EVM-VVPAT case | SC says EVM microcontrollers are ‘agnostic’, do not recognise parties or candidates, only buttons

Advocate for the petitioner, Association for Democratic Reforms, said the ECI’s claim that the microprocessors were not reprogrammable was ‘in doubt’; malicious software could be uploaded along with symbols

April 24, 2024 11:13 am | Updated 10:04 pm IST - NEW DELHI

The ballot unit, control unit and the VVPAT are parts of the EVM in India. File 

The ballot unit, control unit and the VVPAT are parts of the EVM in India. File  | Photo Credit: GN Rao

The Supreme Court on Wednesday called the microcontrollers separately programmed by manufacturers in electronic voting machines (EVMs) “agnostic”, for they do not recognise political parties or candidates but only the buttons pressed by voters.

“Microcontrollers in the control units [of EVMs] are agnostic. They do not recognise party or candidate names. What they recognise is the buttons pressed on the ballot units,” Justice Sanjiv Khanna, heading a two-judge Bench, observed. 

Justice Khanna said the buttons on the ballot units were interchangeable.

“A party which got button 1 in a constituency would get button 6 in another constituency. The programming of the units are done at the manufacturer stage. Manufacturer would not know which party would get what button,” Justice Khanna surmised.

The court emphatically said EVM source code should not be disclosed as it would be prone to misuse. “It will become a problem. Disclosure will expose it to misuse. Integrity will suffer,” Justice Khanna said.

Also Read:EVM-VVPAT case | Cannot disclose ‘source code’ of EVMs, will result in misuse: Supreme Court

The case dealt with petitions claiming that the EVM system was opaque and prone to rigging. The Bench of Justices Khanna and Dipankar Datta had reserved the case for judgment on April 18, but convened again on Wednesday, in an unusual move, with more questions for the top poll body.

This development came even as the Lok Sabha elections are poised for the second phase of polling on April 26.

The morning session saw the Bench read out in open court the specific queries it had for the ECI concerning the security and functional aspects of EVMs  and Voter Verifiable Paper Audit Trail (VVPAT). Post-lunch break, Deputy Election Commissioner Nitesh Kumar Vyas appeared in person to respond to the court’s questions, which were exactly five in number.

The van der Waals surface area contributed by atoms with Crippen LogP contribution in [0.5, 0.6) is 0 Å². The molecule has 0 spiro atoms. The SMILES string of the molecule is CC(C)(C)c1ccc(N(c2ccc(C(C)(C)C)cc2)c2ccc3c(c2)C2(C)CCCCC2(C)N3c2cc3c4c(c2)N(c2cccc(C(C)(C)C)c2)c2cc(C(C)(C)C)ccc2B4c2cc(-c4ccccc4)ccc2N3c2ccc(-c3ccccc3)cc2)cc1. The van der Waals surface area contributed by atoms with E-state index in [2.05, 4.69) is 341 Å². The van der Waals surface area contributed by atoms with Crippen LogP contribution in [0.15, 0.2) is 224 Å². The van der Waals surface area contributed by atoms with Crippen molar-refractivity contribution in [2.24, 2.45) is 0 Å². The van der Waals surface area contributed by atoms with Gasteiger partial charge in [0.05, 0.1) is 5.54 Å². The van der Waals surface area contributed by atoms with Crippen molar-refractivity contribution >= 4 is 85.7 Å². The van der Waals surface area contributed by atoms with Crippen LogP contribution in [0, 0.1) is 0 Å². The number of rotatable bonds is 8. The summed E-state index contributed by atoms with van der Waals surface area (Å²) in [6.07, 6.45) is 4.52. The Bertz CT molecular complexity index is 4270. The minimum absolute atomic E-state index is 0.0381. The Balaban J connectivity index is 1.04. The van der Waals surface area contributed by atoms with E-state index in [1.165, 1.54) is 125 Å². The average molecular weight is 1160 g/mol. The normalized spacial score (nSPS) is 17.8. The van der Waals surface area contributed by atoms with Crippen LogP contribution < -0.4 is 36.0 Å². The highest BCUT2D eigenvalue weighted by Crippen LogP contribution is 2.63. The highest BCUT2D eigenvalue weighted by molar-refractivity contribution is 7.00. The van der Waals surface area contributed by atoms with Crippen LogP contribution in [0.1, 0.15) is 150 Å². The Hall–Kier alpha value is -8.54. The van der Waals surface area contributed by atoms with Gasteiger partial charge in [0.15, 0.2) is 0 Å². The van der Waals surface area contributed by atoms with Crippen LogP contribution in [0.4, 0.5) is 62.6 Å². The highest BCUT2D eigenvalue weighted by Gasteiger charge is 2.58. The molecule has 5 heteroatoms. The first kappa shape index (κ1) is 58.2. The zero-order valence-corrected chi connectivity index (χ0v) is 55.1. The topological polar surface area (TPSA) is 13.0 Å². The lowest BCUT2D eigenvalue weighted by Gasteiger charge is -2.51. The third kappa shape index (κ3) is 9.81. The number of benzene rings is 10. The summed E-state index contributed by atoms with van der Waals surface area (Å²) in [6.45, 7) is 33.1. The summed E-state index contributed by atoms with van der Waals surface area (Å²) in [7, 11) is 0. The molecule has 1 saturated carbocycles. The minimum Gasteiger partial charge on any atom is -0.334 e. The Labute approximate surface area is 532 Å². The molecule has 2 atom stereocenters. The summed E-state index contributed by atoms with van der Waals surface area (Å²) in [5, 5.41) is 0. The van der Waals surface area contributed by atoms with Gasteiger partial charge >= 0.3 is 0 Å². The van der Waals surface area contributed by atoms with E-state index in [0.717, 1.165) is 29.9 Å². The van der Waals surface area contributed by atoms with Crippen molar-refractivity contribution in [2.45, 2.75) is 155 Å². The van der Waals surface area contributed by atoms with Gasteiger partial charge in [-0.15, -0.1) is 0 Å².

Mr. Vyas, on the first query as to where exactly the microcontrollers were situated, said all three units comprising an EVM — ballot units, control units, and VVPATs — had their own microprocessors.

Also Read: EVM-VVPAT case LIVE updates

To the second question about whether the microcontrollers were reprogrammable, the ECI official said they were “one-time programmable” at the time of manufacturing. The microprocessors could neither be changed nor physically accessed, he said.

However, advocates Prashant Bhushan, Cheryl D’Souza and Neha Rathi, for the petitioner Association for Democratic Reforms, said the ECI’s claim that the microprocessors were not reprogrammable was “in doubt”. The “flash memory” of these processors could be reprogrammed, Mr. Bhushan argued.

He said malicious software could be uploaded along with symbols. “When a vote is cast, the signal travels from the ballot unit to the VVPAT to the control unit. If the VVPAT has malicious software…” he pointed out.

Justice Datta intervened to note that there had not been a single instance to back this claim.

Also read: What is the EVM-VVPAT verification issue before the Supreme Court? | Explained

“Even if there is, the law provides for that. We cannot be the controlling authority of another constitutional authority (the ECI),” Justice Datta said.

Senior advocate Santosh Paul, on the petitioner’s side, urged the court to direct the ECI to try out some anti-rigging software available in India.

“Can we issue a mandamus on suspicion?” Justice Datta reacted.

Mr. Vyas, responding to the court’s third query about Symbol Loading Units, said the Electronics Corporation of India Limited and Bharat Electronics Limited had manufactured 1,904 and 3,154 units so far, respectively. More could be produced roughly in a month.

On a query regarding the storage of EVM-VVPATs, he said the machines were sealed and kept in strong rooms for a statutory period of 45 days after the counting of votes. The strong rooms were opened after 45 days on receiving a written confirmation from the High Courts concerned that there were no election petitions contesting the results.

The last question from the court was whether VVPATs, ballot units, and control units were stored together.

Mr. Vyas said the units remained separate until they were commissioned to constituencies. Pairing was done after the commissioning, he explained.

After polling, the Presiding Officer sealed the units and stored the EVM-VVPATs together in a strong room after getting the signatures of all the witnesses to the procedure, the senior official explained.

The case continues to be reserved for judgment.

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